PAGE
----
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Uk May Be Forced To Scrap Daylight Saving Time Post-Brexit, Lords Warn

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The EU is planning to scrap the annual hour change in April 2019, a month after Brexit.

According to the EU, the proposal was agreed upon because the time change has a negative impact on people’s sleep, damages their health as well as inhibits productivity at work.

The decision comes as Britain is preparing to turn the clocks back an hour on Sunday.

If the UK follows the EU’s plan, it would be the last time the clock change occurs.

The UK had originally considered ending daylight saving time in 2011 under David Cameron, but the idea was quickly laid to rest after it was not supported by the Scottish Government.

Because of this, the then London Mayor Boris Johnson accused the Scottish of preferring to throw away an extra £720million in income so they could “stay in bed for an extra hour”.

According to the Lords’ EU Internal Market Committee, this debate will be heading back to the top of the agenda due to the EU plan.

According to the Lords’ report which was published today, the UK would have to choose between a “permanent summer” or a “permanent winter”.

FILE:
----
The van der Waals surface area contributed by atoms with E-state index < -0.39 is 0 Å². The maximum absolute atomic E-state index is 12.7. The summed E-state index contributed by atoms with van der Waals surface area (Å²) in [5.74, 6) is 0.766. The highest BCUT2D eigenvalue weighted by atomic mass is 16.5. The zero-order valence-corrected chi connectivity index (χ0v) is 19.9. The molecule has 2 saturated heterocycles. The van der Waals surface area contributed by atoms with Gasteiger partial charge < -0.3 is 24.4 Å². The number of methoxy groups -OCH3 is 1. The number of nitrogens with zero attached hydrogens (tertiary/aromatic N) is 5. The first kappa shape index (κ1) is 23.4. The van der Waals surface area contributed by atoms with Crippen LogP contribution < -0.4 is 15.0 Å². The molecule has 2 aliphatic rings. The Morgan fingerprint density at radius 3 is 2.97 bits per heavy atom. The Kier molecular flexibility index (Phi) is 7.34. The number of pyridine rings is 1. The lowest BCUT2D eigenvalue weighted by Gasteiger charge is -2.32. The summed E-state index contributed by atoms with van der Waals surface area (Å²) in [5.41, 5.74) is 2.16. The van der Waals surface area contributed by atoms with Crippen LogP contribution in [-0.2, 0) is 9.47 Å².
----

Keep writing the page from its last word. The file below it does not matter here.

However, the peers called on ministers to ignore the plan and argued that it would cause unnecessary disruption to the single market.

They also argued that the proposed plan violates the EU principle where the bloc should only be allowed to make changes that cannot be made by the individual member states.

European Commission President Jean-Clause Junker insists that the “people want this”, despite the Lords’ report pointing out that the majority of the feedback was from only three member states.

In addition, they not that 70 percent of the responses came from Germany and that individual governments did not contribute their views.

As of today, the EU changes the clock every March and October in order to prevent potential disruptions to trade and transport.

MEPs have continued to argue that the time change has an adverse effect on children and elderly people and that the change disrupts sleep schedules and has the potential to harm work productivity.

The European Commission adds that the effect on the “human biorhythm may be more severe than previously thought”.

(Express)

 





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